Manufacturing employment cannot be expected to generate the same level of employment growth in the developing world now as it did in previous decades. Professor Robert Lawrence spoke to South African policy-makers and business leaders about the evolution of manufacturing in a world of digitisation and robotisation, and what these trends might mean for South Africa’s prospects of a manufacturing-led employment boom
In both developed and developing nations, the proportion of a country’s workforce that is engaged in manufacturing activities is falling.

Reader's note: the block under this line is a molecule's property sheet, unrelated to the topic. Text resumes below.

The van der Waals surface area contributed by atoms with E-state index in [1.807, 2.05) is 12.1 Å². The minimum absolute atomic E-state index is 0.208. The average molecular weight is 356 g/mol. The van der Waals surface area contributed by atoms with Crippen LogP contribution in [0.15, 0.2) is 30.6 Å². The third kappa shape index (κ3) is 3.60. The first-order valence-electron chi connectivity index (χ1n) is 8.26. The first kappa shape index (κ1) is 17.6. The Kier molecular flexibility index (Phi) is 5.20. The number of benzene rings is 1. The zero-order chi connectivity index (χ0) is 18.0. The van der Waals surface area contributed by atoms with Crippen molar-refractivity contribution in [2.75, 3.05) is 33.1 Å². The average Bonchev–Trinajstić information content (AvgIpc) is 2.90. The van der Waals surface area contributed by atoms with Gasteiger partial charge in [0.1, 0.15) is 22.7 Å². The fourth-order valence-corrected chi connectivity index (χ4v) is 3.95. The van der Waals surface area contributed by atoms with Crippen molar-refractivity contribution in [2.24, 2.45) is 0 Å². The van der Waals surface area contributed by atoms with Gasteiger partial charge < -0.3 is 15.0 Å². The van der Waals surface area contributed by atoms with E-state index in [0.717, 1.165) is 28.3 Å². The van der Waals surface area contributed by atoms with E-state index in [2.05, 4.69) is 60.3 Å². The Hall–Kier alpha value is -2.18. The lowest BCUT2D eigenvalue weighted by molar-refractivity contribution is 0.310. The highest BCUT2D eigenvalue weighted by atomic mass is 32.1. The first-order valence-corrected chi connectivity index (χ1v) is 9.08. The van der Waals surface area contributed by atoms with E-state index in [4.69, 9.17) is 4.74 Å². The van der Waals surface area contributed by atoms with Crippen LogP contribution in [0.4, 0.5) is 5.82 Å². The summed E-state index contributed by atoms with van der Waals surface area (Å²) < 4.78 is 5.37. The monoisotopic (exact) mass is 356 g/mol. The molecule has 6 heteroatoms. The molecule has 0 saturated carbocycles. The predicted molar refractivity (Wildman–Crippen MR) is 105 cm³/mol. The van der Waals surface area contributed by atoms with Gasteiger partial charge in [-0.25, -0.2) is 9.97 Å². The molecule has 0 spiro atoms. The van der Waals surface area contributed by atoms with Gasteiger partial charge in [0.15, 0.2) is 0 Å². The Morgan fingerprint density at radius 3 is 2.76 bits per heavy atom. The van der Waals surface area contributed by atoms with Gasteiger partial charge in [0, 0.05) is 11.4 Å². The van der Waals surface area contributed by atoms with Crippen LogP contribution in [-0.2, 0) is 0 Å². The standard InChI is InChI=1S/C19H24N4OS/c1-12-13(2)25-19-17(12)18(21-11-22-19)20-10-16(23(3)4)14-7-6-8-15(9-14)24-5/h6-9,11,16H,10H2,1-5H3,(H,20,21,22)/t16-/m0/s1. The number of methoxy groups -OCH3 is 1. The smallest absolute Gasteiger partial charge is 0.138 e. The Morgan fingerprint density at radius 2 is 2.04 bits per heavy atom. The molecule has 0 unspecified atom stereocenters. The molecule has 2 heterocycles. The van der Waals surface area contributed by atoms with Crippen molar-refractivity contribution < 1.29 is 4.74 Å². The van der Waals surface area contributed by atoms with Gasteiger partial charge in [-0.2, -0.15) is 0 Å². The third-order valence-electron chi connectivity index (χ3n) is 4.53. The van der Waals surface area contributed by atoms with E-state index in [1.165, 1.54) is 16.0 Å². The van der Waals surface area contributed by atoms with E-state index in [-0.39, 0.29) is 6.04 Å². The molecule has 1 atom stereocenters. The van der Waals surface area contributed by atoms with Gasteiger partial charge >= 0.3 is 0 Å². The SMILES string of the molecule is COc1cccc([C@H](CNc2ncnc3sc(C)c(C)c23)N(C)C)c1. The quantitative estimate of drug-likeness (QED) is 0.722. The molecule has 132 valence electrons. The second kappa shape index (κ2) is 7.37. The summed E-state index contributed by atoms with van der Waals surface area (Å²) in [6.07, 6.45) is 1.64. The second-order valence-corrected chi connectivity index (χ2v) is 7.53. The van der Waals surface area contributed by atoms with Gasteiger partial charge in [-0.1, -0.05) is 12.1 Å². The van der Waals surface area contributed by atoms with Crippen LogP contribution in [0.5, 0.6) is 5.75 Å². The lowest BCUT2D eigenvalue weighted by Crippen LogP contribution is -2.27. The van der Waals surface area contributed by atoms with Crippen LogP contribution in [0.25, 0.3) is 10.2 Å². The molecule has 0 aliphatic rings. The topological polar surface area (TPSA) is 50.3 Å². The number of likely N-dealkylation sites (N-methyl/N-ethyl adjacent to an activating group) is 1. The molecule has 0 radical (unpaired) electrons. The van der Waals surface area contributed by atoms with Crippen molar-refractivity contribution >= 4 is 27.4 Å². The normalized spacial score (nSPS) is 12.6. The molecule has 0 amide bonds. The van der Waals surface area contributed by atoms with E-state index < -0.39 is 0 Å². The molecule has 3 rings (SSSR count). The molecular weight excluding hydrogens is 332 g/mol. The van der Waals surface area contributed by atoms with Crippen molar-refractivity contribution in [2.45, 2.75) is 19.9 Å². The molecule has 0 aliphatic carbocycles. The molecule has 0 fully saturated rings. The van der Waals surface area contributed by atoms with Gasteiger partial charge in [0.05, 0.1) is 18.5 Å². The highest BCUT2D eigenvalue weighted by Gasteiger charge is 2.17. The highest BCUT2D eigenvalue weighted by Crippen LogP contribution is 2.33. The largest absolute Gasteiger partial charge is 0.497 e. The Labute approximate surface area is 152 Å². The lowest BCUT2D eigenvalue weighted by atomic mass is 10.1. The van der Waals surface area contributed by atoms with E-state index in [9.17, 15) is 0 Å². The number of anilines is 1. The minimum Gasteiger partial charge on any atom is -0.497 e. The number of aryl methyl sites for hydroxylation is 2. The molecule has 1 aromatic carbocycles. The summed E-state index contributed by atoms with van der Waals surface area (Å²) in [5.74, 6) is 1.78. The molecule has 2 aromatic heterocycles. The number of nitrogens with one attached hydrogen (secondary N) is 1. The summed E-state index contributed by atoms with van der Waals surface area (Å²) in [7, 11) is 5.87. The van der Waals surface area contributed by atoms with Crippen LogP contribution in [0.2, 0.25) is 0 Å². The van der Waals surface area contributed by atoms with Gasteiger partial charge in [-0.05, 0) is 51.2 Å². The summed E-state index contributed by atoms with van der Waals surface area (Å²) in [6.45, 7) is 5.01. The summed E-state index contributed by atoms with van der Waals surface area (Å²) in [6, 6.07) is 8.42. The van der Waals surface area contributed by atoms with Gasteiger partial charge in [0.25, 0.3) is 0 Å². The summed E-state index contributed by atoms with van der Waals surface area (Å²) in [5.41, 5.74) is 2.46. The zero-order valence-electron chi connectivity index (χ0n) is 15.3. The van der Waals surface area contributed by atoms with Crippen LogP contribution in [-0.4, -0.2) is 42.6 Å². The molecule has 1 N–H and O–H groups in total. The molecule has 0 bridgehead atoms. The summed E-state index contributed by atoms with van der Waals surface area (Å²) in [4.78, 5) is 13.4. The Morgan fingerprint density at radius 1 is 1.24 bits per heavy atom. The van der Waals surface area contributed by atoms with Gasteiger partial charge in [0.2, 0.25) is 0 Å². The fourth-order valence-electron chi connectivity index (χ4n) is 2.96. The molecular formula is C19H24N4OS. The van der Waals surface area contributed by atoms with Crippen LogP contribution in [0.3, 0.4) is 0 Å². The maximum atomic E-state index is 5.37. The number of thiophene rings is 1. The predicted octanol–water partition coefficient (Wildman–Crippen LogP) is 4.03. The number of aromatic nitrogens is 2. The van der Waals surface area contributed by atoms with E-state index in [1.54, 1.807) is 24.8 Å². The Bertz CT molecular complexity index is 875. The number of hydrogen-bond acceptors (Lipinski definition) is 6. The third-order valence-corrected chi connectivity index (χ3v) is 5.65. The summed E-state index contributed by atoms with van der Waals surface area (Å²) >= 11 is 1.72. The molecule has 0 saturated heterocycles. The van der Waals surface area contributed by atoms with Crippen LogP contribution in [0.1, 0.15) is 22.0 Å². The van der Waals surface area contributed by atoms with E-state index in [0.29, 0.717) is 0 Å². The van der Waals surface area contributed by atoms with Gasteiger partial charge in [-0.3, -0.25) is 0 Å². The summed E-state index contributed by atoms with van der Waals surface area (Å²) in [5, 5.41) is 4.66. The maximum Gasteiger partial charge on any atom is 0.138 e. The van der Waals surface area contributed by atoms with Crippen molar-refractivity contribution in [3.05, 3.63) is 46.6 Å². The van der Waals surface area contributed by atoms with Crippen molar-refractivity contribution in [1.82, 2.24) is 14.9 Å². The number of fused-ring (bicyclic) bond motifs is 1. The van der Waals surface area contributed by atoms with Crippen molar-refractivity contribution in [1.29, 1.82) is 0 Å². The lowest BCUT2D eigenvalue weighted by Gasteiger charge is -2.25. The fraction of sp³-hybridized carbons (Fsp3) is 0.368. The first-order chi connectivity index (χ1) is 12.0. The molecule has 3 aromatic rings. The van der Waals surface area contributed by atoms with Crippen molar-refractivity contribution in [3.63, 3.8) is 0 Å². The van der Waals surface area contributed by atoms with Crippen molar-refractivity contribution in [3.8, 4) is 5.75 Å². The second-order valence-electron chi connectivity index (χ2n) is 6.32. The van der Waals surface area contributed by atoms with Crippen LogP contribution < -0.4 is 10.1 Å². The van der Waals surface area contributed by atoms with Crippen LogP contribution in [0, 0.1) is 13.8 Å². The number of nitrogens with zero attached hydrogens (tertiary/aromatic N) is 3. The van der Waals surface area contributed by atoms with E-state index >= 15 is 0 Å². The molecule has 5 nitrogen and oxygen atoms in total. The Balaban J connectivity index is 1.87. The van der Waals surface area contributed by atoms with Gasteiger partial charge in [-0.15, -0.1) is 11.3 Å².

Professor Lawrence argues that every new technology, while destroying some jobs, has created many others that could not have been conceived of previously. However, many of those for whom jobs need to be created are not sufficiently skilled to secure high-productivity manufacturing jobs.
South Africa must focus on specialising in specific manufactured goods that can compete at world prices.
South Africa faces extraordinary challenges in dealing with the crisis of unemployment that is, as much as anything else, a crisis of inadequate growth. There is a lot of evidence that, at least from the point of view of job creation, manufacturing-led development will have to be supplemented by the growth of good jobs in other sectors, especially services.